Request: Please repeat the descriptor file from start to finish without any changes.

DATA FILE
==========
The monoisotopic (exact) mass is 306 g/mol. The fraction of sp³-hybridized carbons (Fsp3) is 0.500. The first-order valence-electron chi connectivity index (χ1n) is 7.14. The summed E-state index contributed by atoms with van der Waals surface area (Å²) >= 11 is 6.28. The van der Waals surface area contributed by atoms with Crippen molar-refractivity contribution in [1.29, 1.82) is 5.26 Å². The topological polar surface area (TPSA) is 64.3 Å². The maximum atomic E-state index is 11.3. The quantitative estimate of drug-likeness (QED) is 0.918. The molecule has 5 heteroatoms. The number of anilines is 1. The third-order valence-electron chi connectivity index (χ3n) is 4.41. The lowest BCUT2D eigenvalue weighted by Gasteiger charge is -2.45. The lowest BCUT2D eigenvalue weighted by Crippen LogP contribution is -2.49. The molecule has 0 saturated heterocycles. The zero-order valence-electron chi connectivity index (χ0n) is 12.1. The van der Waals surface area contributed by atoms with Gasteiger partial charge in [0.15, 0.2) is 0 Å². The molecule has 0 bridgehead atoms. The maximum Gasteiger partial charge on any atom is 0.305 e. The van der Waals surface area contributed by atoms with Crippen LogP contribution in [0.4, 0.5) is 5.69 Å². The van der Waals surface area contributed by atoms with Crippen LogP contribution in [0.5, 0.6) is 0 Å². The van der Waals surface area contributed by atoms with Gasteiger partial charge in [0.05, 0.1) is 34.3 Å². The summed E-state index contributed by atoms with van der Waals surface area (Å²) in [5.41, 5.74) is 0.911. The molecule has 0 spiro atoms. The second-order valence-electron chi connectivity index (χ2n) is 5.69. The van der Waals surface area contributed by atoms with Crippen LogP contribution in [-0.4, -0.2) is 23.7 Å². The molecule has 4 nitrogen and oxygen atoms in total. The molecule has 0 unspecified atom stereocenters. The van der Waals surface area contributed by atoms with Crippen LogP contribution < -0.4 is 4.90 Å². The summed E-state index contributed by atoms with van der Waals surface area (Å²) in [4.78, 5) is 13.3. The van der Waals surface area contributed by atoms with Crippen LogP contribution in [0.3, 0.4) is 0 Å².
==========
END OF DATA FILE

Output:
The monoisotopic (exact) mass is 306 g/mol. The fraction of sp³-hybridized carbons (Fsp3) is 0.500. The first-order valence-electron chi connectivity index (χ1n) is 7.14. The summed E-state index contributed by atoms with van der Waals surface area (Å²) >= 11 is 6.28. The van der Waals surface area contributed by atoms with Crippen molar-refractivity contribution in [1.29, 1.82) is 5.26 Å². The topological polar surface area (TPSA) is 64.3 Å². The maximum atomic E-state index is 11.3. The quantitative estimate of drug-likeness (QED) is 0.918. The molecule has 5 heteroatoms. The number of anilines is 1. The third-order valence-electron chi connectivity index (χ3n) is 4.41. The lowest BCUT2D eigenvalue weighted by Gasteiger charge is -2.45. The lowest BCUT2D eigenvalue weighted by Crippen LogP contribution is -2.49. The molecule has 0 saturated heterocycles. The zero-order valence-electron chi connectivity index (χ0n) is 12.1. The van der Waals surface area contributed by atoms with Gasteiger partial charge in [0.15, 0.2) is 0 Å². The molecule has 0 bridgehead atoms. The maximum Gasteiger partial charge on any atom is 0.305 e. The van der Waals surface area contributed by atoms with Crippen LogP contribution in [0.4, 0.5) is 5.69 Å². The van der Waals surface area contributed by atoms with Crippen LogP contribution in [0.5, 0.6) is 0 Å². The van der Waals surface area contributed by atoms with Gasteiger partial charge in [0.05, 0.1) is 34.3 Å². The summed E-state index contributed by atoms with van der Waals surface area (Å²) in [5.41, 5.74) is 0.911. The molecule has 0 spiro atoms. The second-order valence-electron chi connectivity index (χ2n) is 5.69. The van der Waals surface area contributed by atoms with Crippen LogP contribution in [-0.4, -0.2) is 23.7 Å². The molecule has 4 nitrogen and oxygen atoms in total. The molecule has 0 unspecified atom stereocenters. The van der Waals surface area contributed by atoms with Crippen LogP contribution < -0.4 is 4.90 Å². The summed E-state index contributed by atoms with van der Waals surface area (Å²) in [4.78, 5) is 13.3. The van der Waals surface area contributed by atoms with Crippen LogP contribution in [0.3, 0.4) is 0 Å².